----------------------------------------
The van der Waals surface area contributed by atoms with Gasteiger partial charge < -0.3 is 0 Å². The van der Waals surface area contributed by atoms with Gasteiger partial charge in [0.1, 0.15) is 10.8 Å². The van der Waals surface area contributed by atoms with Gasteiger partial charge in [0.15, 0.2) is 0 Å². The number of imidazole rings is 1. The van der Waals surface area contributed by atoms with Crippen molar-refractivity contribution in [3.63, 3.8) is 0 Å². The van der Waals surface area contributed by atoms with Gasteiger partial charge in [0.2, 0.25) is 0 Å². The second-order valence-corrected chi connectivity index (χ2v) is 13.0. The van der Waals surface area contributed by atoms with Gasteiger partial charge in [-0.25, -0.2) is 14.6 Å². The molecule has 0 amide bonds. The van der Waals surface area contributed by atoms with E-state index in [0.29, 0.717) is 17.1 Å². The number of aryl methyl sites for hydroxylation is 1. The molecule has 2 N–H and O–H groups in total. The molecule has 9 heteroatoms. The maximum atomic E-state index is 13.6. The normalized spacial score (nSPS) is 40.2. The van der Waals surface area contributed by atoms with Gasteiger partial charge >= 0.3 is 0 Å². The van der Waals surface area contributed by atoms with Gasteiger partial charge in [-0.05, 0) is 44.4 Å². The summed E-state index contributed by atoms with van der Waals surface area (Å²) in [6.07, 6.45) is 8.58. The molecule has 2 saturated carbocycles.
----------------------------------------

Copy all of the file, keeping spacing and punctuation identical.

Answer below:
The van der Waals surface area contributed by atoms with Gasteiger partial charge < -0.3 is 0 Å². The van der Waals surface area contributed by atoms with Gasteiger partial charge in [0.1, 0.15) is 10.8 Å². The van der Waals surface area contributed by atoms with Gasteiger partial charge in [0.15, 0.2) is 0 Å². The number of imidazole rings is 1. The van der Waals surface area contributed by atoms with Crippen molar-refractivity contribution in [3.63, 3.8) is 0 Å². The van der Waals surface area contributed by atoms with Gasteiger partial charge in [0.2, 0.25) is 0 Å². The second-order valence-corrected chi connectivity index (χ2v) is 13.0. The van der Waals surface area contributed by atoms with Gasteiger partial charge in [-0.25, -0.2) is 14.6 Å². The molecule has 0 amide bonds. The van der Waals surface area contributed by atoms with E-state index in [0.29, 0.717) is 17.1 Å². The number of aryl methyl sites for hydroxylation is 1. The molecule has 2 N–H and O–H groups in total. The molecule has 9 heteroatoms. The maximum atomic E-state index is 13.6. The normalized spacial score (nSPS) is 40.2. The van der Waals surface area contributed by atoms with Gasteiger partial charge >= 0.3 is 0 Å². The van der Waals surface area contributed by atoms with Gasteiger partial charge in [-0.05, 0) is 44.4 Å². The summed E-state index contributed by atoms with van der Waals surface area (Å²) in [6.07, 6.45) is 8.58. The molecule has 2 saturated carbocycles.